Patrick and Paul Simkin & Manda Wilderness Project
In 1994 two brothers, Patrick and Paul Simkin, discussing the problems of development in Africa, conceived a tourism initiative that would bring in guests and revenue, offering unparalleled beauty and comfort, yet at the same time help local people in the area to receive the benefits of modern development.They set about looking for a place, and luck soon followed when a friend, Lola Castro, who had been working on a programme repatriating refugees returning from Malawi after the end of the civil war, told of the untouched beauty and wilderness on the Mozambique shores of Lake Malawi. After a canoeing expedition up the little-explored coastline, a potential site for the lodge was discovered. And what a site it turned out to be. For many years, the unique beach, where the lodge is now built, was known as ‘Mchenga Nkwichi’ by the local fishermen of the lake. Named after the squeaking noise it makes when you walk on the sugar-fine sand. In the local ChiNyanja language it literally means ‘Squeaking Sands’. The name Nkwichi stuck, and construction started on the lodge, built using local materials by local craftsmen. Designed to fit in with the local environment, using the natural features of the land, the lodge may have grown in stature from humble beginnings but has , never lost its feeling of intimacy, gathering awards and guests on the way. Nkwichi Lodge became the catalyst for the Manda Wilderness Project, a far-reaching bid to help people in the area around Nkwichi Lodge enjoy the benefits of modern development, including the results of tourism. Through combining tourism with conservation and community development, the project so far has so far positively affected the lives of 20,000 people, and helped ensure the preservation of one of Africa’s most beautiful places.
Nkwichi is an integral part of the Manda Wilderness Project, an initiative designed by Nkwichi’s investors to bring the communities of the area together and help them use their environment and resources sustainably, making sure it brings the concrete benefits they need.Perhaps the best way to describe the Manda Wilderness Project, and its goals, is to imagine an African three-legged pot, which needs three equally-strong legs to stand. The legs of the Project are: 1. Tourism (Nkwichi Lodge): A high quality, low-impact lodge, attracting tourists to the area, training local staff and raising awareness both nationally and internationally. 2. Conservation: Preservation of a unspoilt corner of Africa. 3. Community Development: Practical help for the people of Northern Mozambique, who suffered 25 years of war and generations of neglect.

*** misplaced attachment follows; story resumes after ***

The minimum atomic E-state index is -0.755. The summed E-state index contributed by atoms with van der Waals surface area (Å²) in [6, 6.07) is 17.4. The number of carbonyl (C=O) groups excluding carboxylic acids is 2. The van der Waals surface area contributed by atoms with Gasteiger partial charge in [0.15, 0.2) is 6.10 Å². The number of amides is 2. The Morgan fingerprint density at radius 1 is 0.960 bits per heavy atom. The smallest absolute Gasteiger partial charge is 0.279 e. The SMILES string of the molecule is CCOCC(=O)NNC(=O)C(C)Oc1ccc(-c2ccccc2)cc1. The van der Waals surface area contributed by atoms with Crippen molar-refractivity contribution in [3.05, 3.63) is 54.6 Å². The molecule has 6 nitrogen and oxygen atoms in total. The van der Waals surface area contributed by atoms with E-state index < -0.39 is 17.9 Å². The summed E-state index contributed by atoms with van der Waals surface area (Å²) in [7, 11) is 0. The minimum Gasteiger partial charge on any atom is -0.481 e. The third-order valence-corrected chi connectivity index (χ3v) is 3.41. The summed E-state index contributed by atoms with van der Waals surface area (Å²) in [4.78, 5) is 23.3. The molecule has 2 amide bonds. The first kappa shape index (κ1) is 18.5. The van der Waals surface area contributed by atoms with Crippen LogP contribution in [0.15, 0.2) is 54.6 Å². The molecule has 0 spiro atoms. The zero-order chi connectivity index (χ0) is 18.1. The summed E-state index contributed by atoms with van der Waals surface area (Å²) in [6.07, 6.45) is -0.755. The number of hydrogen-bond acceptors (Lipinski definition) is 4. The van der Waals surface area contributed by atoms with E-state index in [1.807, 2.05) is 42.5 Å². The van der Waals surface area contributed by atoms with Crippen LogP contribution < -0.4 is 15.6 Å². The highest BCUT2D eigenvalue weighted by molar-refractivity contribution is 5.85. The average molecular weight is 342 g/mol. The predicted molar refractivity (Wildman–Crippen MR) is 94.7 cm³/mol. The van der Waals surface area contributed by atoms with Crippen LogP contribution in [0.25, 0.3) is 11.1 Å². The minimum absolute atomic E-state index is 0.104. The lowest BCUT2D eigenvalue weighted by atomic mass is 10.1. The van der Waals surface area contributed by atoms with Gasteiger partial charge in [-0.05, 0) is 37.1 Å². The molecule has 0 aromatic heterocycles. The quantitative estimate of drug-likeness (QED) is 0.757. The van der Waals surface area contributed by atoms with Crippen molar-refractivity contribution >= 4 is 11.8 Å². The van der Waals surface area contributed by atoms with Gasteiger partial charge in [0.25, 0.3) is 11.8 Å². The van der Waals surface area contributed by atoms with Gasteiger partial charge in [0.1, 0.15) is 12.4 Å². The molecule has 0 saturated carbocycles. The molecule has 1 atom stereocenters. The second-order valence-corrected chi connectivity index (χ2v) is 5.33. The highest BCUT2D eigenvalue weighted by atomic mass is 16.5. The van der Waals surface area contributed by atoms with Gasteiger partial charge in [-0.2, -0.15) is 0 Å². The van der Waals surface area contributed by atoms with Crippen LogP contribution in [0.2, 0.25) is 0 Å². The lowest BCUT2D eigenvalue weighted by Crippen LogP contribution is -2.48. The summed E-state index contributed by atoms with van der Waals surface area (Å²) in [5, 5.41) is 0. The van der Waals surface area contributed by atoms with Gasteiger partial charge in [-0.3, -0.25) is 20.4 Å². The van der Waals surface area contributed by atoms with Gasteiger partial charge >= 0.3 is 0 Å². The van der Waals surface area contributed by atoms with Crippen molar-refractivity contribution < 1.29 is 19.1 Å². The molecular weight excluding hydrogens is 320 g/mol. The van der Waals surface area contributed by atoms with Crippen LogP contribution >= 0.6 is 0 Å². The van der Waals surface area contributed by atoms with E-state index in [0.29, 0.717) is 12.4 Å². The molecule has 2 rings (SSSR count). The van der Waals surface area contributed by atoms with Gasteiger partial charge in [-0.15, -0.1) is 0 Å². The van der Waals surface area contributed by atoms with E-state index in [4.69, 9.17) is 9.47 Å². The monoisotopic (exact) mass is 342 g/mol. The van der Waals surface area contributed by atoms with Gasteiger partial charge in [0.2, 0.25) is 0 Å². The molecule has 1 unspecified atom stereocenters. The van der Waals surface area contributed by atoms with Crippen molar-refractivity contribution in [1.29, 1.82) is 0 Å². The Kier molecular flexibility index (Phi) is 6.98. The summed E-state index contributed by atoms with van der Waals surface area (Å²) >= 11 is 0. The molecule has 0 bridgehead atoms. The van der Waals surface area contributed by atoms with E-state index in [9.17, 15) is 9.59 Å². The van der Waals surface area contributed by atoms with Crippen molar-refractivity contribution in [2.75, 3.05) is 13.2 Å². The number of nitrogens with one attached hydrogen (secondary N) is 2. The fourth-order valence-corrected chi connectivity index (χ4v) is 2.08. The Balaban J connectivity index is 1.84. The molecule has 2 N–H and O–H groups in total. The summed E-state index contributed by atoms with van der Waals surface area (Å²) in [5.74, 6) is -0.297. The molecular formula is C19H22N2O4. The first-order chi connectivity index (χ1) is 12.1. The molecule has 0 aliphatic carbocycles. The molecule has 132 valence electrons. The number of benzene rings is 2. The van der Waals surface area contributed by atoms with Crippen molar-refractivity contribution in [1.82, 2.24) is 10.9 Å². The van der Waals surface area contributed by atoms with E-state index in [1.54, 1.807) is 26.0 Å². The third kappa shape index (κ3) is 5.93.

Nkwichi Lodge, conservation & MWCT
Nkwichi is the main support for the other two legs of the ‘African three-legged pot’ and the foremost economic driving force behind the Manda Wilderness Project. Through a bed-night levy, a portion of the revenue from each booking goes to support the conservation project and promote development in the area.The lodge itself consists of six chalets and two private houses all designed to be low-impact and built using as much local natural material as possible such as local stone, bamboo and thatching grass. This also means, in the event of its removal, the environment would return to its natural state within 2 years. The size of the lodge has been kept deliberately small to reduce the effects on the environment. Efforts have been made to minimise energy consumption at the lodge. The main source of power comes from solar panels and the use of petrol and paraffin is kept to a minimum. Nkwichi also works hard to reduce waste and recycle as much as possible. All kitchen waste goes to the nearby agricultural project to be used as compost; paper and cardboard is recycled to produce paper notelets and cards; old wine bottles are turned into drinking glasses and water bottles. Nkwichi employs 41 permanent staff from neighbouring villages and sometimes up to 60 daily contractors. It is one of the biggest single employers in the whole province of Niassa. A recent survey suggested that each staff member supports 15 others from their salary; this means that the lodge directly supports the lives of over 600 people. It is also estimated that there are knock-on benefits from the lodge for up to 11,000 people, more than half the population of the villages in the area. The lodge buys as many supplies locally as possible – including vegetables and building materials. Some of the staff, who all receive comprehensive training at the lodge, have gone on to set up their own successful businesses, including accommodation, restaurants and even hairdressers!